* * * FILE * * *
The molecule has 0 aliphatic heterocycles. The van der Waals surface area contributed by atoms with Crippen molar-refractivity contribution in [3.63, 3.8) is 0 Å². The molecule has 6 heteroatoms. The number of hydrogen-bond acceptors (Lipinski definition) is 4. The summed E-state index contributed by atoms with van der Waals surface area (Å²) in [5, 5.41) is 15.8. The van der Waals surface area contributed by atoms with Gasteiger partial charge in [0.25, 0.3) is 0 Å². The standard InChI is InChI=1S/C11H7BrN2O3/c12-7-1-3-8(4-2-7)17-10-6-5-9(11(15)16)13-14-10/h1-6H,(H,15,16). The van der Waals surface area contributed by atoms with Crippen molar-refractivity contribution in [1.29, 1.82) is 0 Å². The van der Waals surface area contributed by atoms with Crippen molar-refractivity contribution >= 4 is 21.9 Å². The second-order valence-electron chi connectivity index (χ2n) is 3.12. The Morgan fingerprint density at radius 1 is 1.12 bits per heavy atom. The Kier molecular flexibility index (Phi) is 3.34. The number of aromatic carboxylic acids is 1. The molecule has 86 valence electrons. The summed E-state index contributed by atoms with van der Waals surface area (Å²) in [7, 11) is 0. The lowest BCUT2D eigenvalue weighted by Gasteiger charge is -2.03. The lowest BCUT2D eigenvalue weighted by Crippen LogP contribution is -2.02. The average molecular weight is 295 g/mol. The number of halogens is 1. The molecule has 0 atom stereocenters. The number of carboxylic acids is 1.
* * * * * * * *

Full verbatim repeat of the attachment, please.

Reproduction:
The molecule has 0 aliphatic heterocycles. The van der Waals surface area contributed by atoms with Crippen molar-refractivity contribution in [3.63, 3.8) is 0 Å². The molecule has 6 heteroatoms. The number of hydrogen-bond acceptors (Lipinski definition) is 4. The summed E-state index contributed by atoms with van der Waals surface area (Å²) in [5, 5.41) is 15.8. The van der Waals surface area contributed by atoms with Gasteiger partial charge in [0.25, 0.3) is 0 Å². The standard InChI is InChI=1S/C11H7BrN2O3/c12-7-1-3-8(4-2-7)17-10-6-5-9(11(15)16)13-14-10/h1-6H,(H,15,16). The van der Waals surface area contributed by atoms with Crippen molar-refractivity contribution in [1.29, 1.82) is 0 Å². The van der Waals surface area contributed by atoms with Crippen molar-refractivity contribution >= 4 is 21.9 Å². The second-order valence-electron chi connectivity index (χ2n) is 3.12. The Morgan fingerprint density at radius 1 is 1.12 bits per heavy atom. The Kier molecular flexibility index (Phi) is 3.34. The number of aromatic carboxylic acids is 1. The molecule has 86 valence electrons. The summed E-state index contributed by atoms with van der Waals surface area (Å²) in [7, 11) is 0. The lowest BCUT2D eigenvalue weighted by Gasteiger charge is -2.03. The lowest BCUT2D eigenvalue weighted by Crippen LogP contribution is -2.02. The average molecular weight is 295 g/mol. The number of halogens is 1. The molecule has 0 atom stereocenters. The number of carboxylic acids is 1.